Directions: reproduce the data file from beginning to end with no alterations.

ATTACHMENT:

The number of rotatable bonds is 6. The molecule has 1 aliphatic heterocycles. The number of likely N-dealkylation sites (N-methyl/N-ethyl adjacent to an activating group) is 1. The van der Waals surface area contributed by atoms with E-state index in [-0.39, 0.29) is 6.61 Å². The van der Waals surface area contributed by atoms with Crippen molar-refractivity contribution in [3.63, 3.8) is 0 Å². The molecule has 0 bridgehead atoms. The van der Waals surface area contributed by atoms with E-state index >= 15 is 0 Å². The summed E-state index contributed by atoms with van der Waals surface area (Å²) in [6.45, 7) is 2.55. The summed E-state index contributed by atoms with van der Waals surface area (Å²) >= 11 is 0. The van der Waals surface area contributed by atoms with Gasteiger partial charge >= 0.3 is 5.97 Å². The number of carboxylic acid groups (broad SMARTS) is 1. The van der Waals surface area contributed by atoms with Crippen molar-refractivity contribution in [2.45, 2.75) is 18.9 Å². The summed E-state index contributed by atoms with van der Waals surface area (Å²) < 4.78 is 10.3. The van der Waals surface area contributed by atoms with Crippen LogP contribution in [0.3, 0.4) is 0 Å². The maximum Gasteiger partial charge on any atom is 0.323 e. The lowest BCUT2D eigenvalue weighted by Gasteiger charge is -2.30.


The number of rotatable bonds is 6. The molecule has 1 aliphatic heterocycles. The number of likely N-dealkylation sites (N-methyl/N-ethyl adjacent to an activating group) is 1. The van der Waals surface area contributed by atoms with E-state index in [-0.39, 0.29) is 6.61 Å². The van der Waals surface area contributed by atoms with Crippen molar-refractivity contribution in [3.63, 3.8) is 0 Å². The molecule has 0 bridgehead atoms. The van der Waals surface area contributed by atoms with E-state index >= 15 is 0 Å². The summed E-state index contributed by atoms with van der Waals surface area (Å²) in [6.45, 7) is 2.55. The summed E-state index contributed by atoms with van der Waals surface area (Å²) >= 11 is 0. The van der Waals surface area contributed by atoms with Gasteiger partial charge >= 0.3 is 5.97 Å². The number of carboxylic acid groups (broad SMARTS) is 1. The van der Waals surface area contributed by atoms with Crippen molar-refractivity contribution in [2.45, 2.75) is 18.9 Å². The summed E-state index contributed by atoms with van der Waals surface area (Å²) < 4.78 is 10.3. The van der Waals surface area contributed by atoms with Crippen LogP contribution in [0.3, 0.4) is 0 Å². The maximum Gasteiger partial charge on any atom is 0.323 e. The lowest BCUT2D eigenvalue weighted by Gasteiger charge is -2.30.